forced to yield to advances she does not desire. The play opens when the Earl of Lincoln informs Oatley, the Lord Mayor of London, that his nephew is wooing Oatley’s daughter Rose. Oatley laments, “Too mean is my poor girl for his high birth. / Poor citizens must not with courtiers wed, / Who will in silks and gay apparel spend / More in one year than I am worth by far” (i. 11-14). The submissive language of this reply cloaks a not-so-subtle insult, to which Lincoln is far from oblivious: “I know this churl, even in the height of scorn / Doth hate the mixture of his blood with thine” (79). Oatley gets away with expressing scorn to the earl’s face and asserting that citizen values are superior to those of courtiers, something that would be impossible in I Edward IV, where the power imbalances are real and grave. Lincoln cannot deny his nephew’s spendthrift tendencies, but he retaliates by exaggerating the gap in social status and dismissing the Lord Mayor as a “churl”. (Ford, similarly, is “the peasant” to Falstaff, despite his “masses of money” [MWW II. ii. 283, 294].) His rage, however, is impotent – Oatley has left the stage and cannot hear him, and the conventions of comedy demand that the two mismatched lovers will eventually marry. The closest the play comes to a real case of sexual coercion is the story of Ralph Damport’s lost wife Jane, who is perhaps deliberately evoking Jane Shore when she refuses the wealthy Hammon’s addresses: “Whilst he lives, his I live, be it ne’er so poor; / And rather be his wife than a king’s whore” (78-79). Hammon later offers Ralph a bribe of gold to give up his claim to her, which Ralph angrily rejects: “[D]ost thou think a shoemaker is so base to be a bawd to his own wife for commodity?” (xviii. 92-94). By acting together, Ralph and his fellows successfully resist the demands of the wealthier and more powerful Hammon, defusing the threat of forced
The fact that pray is primarily used by the upper ranks also relates to the observation that it exclusively co-occurs with requests in the Drama Corpus. As mentioned in Section 2, Culpeper and Archer (2008, 74) indicate that the scarcity of support moves such as pray in their EarlyModernEnglish request data underlines the power structure, because of a perceived lack of a need for politeness or mitigation (based on assumed rights and obligations associated with social position and power). Our study does not extend to unsupported requests, which would be more of a direct reflection of the power differential, since it is limited to mitigated requests including pray forms. Nevertheless, it is likely that higher-ranking characters would have had more opportunities to make requests (whether mitigated or not), because of their position at the top of the hierarchical structure. Therefore, pray, despite its hedging effect, can be seen as a sign of the highest ranks’ power over the lower ranks. What is interesting about our data is the fact that all these characters of high social rank use a polite marker in contexts where their high status does not seem to oblige them to do so. We noted earlier in Section 2 that, in dramatic dialogue, such choices are of course imposed by the dramatists in constructing characters in particular ways. It is possible that this is a somewhat idealised or stereotyped representation of the language of polite upper class people (whose patronage of the plays would have been important to the dramatists).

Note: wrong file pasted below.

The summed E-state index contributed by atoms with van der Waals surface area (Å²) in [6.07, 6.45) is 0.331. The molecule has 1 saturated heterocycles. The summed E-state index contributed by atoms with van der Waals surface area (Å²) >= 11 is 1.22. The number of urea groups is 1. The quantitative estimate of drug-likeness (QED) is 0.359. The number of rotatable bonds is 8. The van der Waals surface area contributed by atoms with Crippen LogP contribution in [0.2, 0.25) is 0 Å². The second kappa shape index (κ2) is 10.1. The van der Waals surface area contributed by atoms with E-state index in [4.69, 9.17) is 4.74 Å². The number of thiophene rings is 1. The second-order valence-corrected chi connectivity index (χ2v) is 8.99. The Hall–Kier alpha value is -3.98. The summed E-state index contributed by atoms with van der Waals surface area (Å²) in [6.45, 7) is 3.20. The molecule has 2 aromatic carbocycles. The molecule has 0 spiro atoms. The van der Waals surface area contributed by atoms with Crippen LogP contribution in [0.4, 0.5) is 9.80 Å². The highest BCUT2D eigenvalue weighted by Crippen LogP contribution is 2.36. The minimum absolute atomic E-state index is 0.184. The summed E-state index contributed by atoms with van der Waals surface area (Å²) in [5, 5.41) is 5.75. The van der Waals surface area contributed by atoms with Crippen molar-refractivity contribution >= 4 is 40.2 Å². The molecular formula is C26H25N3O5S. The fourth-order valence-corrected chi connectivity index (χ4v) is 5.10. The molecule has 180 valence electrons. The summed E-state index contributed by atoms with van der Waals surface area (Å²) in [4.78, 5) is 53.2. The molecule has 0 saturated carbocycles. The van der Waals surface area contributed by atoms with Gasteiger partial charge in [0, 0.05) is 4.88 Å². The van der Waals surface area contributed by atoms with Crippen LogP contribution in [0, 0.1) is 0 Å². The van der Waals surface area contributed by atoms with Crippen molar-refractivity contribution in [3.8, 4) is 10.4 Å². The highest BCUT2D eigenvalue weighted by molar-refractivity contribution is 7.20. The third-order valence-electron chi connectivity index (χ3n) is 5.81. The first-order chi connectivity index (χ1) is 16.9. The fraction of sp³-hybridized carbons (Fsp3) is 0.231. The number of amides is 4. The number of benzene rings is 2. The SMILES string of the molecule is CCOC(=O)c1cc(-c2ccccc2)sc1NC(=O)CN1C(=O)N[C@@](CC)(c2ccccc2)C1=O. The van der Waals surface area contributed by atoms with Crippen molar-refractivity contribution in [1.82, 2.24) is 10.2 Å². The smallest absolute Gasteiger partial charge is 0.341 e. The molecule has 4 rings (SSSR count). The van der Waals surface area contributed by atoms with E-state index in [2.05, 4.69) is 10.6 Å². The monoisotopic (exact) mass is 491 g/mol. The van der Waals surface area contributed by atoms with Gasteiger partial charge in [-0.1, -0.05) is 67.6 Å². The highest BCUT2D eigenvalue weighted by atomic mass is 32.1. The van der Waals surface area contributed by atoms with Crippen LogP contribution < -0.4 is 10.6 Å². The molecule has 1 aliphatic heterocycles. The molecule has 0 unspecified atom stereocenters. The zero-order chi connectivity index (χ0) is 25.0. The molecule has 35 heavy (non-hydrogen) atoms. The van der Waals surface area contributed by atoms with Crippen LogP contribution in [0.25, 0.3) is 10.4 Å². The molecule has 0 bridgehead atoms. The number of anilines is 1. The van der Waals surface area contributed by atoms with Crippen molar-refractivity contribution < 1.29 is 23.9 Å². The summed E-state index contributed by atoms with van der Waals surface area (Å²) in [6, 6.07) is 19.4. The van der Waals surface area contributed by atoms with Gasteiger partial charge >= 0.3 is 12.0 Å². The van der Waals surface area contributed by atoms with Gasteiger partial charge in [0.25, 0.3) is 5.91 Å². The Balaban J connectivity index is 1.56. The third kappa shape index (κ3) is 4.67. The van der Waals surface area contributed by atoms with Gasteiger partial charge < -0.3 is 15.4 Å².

Widow will perform in terms of financial gain. Addressing the Widow in the second person, while referring to Diana as “this virgin,” creates a distinction in the impact of Helena’s action: the “virgin” gets the precepts, but the Widow reaps the rewards. Furthermore, Helena’s language deploys social class in a way that highlights the difference between the women. The basic premise of her thought – that she should “requite [the Widow] further” – positions Helena as the overly courteous benefactress and the Widow as her magnanimous host, when in fact the only “requital” Helena owes the Widow is fee for lodging. This is not unlike what Helena does with Bertram and the service she owes him, rhetorically transforming economic and domestic bonds with the language of courtesy and chivalry. The oddity of Helena’s offering to the Widow is highlighted by the dissonance produced by her use of the formal “you” rather than “thee” to address a subordinate; this underscores the newness and strangeness of Helena’s social position, as if she were unaccustomed to the language she can now speak of mastery – or, perhaps, this is a deliberate move on Helena’s part, designed to flatter the Widow. Most importantly, Helena’s offer of overcompensation for the service the Widow renders as Helena’s hostess puts the Widow in a kind of debt to Helena, which the Widow and Diana can (and will) repay upon receiving the “precepts” Helena “bestow[s].”